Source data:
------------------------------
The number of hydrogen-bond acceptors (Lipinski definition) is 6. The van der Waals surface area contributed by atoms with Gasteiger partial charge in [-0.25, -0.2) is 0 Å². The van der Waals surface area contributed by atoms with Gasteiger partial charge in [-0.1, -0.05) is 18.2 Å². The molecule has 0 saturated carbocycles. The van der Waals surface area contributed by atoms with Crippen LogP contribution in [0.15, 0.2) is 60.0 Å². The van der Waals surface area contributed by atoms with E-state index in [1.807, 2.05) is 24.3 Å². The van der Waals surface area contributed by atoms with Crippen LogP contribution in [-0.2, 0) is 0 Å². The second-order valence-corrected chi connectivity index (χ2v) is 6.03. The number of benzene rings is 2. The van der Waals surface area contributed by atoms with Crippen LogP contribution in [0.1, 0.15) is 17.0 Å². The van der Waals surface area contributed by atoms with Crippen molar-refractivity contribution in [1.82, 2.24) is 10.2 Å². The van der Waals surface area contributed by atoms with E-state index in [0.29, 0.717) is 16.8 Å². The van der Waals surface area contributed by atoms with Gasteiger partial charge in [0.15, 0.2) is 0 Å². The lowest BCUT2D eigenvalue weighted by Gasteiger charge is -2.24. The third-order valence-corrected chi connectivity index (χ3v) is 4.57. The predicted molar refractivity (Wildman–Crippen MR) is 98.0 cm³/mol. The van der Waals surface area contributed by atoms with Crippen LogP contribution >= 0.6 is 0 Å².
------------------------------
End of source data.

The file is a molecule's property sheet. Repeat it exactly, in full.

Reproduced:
The number of hydrogen-bond acceptors (Lipinski definition) is 6. The van der Waals surface area contributed by atoms with Gasteiger partial charge in [-0.25, -0.2) is 0 Å². The van der Waals surface area contributed by atoms with Gasteiger partial charge in [-0.1, -0.05) is 18.2 Å². The molecule has 0 saturated carbocycles. The van der Waals surface area contributed by atoms with Crippen LogP contribution in [0.15, 0.2) is 60.0 Å². The van der Waals surface area contributed by atoms with E-state index in [1.807, 2.05) is 24.3 Å². The van der Waals surface area contributed by atoms with Crippen LogP contribution in [-0.2, 0) is 0 Å². The second-order valence-corrected chi connectivity index (χ2v) is 6.03. The number of benzene rings is 2. The van der Waals surface area contributed by atoms with Crippen LogP contribution in [0.1, 0.15) is 17.0 Å². The van der Waals surface area contributed by atoms with Crippen molar-refractivity contribution in [1.82, 2.24) is 10.2 Å². The van der Waals surface area contributed by atoms with E-state index in [0.29, 0.717) is 16.8 Å². The van der Waals surface area contributed by atoms with Gasteiger partial charge in [0.15, 0.2) is 0 Å². The lowest BCUT2D eigenvalue weighted by Gasteiger charge is -2.24. The third-order valence-corrected chi connectivity index (χ3v) is 4.57. The predicted molar refractivity (Wildman–Crippen MR) is 98.0 cm³/mol. The van der Waals surface area contributed by atoms with Crippen LogP contribution >= 0.6 is 0 Å².